Asset Condition: Another important factor in determining an asset's probability of failure is the condition of the asset. As the asset's condition deteriorates, it will be more likely to fail. It is important, therefore, to make the best possible attempt to give the assets a reasonable condition assessment. Obviously, assets given a poor or fair condition rating are more likely to fail than those given an excellent or good rating.

The condition assessment should be updated periodically, so that the criticality can also be updated.

Repair History: It is important to monitor repairs resulting from some type of failure and record the type of event that occurred. This information should be as specific as possible to assist the utility in understanding its failure modes. Systems should track when the asset failed (or at least when the failure was discovered), how the failure was determined (customer report, operator observation, lack of service in that part of the utility, etc.), type of failure (e.g., rupture, mechanical failure, small leak), specific location of failure, and any field observations that may help explain the failure (e.g., lack of bedding sand, subsidence of soil, overheating, etc.) Failure history should be tracked on all asset categories.

Past failure is not completely predictive of future failure, but it can provide some indication of the probability of future failure, especially if detailed information on the past failures is collected and reviewed. If the asset failed because its construction or condition was poor, it is likely to fail again unless some action was taken to correct the problem. If the asset failed because of some action or incident unrelated to its condition or operation (e.g., a construction crew ruptured a pipe or a car hit a fire hydrant), it is not likely to fail again after the condition is corrected. If a pipe has failed several times in the past few years, it will be more likely to fail. If the pipe has never failed, it will be less likely to fail in the future.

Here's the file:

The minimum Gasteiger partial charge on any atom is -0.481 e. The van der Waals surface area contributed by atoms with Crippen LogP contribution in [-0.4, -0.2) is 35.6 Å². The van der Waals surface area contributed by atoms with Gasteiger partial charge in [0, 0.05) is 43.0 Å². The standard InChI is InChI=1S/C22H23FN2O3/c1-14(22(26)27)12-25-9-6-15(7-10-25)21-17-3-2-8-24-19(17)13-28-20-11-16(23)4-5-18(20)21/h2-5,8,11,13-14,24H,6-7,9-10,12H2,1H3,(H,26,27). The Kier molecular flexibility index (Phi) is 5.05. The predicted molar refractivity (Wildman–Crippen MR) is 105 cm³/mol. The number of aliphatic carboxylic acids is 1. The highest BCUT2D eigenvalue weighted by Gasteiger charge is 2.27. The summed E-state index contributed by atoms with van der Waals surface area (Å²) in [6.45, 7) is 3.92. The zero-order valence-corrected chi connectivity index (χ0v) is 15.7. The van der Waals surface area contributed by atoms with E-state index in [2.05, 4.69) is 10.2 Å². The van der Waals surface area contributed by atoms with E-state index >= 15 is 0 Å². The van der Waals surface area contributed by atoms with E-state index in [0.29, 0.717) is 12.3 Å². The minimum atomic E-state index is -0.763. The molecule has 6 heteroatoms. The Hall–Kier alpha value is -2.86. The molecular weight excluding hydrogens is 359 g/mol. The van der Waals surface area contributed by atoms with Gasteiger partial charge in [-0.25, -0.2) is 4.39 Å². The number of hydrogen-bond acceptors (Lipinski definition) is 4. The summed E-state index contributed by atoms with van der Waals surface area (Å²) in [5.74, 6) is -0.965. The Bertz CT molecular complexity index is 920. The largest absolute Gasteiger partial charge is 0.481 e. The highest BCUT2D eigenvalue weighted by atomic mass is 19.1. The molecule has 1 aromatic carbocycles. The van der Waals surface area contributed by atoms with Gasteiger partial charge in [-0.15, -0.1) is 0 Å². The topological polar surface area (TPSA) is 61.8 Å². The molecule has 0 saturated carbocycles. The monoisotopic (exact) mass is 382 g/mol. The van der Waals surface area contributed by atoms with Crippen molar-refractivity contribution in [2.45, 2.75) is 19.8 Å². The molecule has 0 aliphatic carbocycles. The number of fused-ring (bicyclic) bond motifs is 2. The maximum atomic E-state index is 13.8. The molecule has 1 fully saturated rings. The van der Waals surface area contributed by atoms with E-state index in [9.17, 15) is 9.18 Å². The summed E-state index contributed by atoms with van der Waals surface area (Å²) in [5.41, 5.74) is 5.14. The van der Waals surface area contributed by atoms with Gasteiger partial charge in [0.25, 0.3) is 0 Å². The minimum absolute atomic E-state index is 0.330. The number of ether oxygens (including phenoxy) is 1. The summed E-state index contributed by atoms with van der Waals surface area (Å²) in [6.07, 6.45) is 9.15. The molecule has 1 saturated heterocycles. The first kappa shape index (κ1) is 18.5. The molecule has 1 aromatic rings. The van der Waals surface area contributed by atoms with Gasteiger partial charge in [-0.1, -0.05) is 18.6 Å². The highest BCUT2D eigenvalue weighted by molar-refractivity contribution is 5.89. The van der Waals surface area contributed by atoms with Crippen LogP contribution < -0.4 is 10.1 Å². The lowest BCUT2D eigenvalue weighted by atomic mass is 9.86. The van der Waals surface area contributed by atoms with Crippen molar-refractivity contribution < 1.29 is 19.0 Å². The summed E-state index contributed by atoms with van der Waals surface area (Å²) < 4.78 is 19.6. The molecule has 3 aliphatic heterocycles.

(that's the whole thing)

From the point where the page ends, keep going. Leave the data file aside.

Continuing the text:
Operation and Maintenance History: Knowledge of how the asset was operated and maintained will provide information about how likely the asset is to fail. The lack of adequate maintenance is likely to shorten an asset's useful life and cause premature failure.

Historical Knowledge: If the utility has any additional knowledge regarding the asset, it should be considered in the analysis of probability of failure. This type of information may include knowledge of construction or manufacturing practices used at the time the asset was installed or knowledge of materials used in the utility.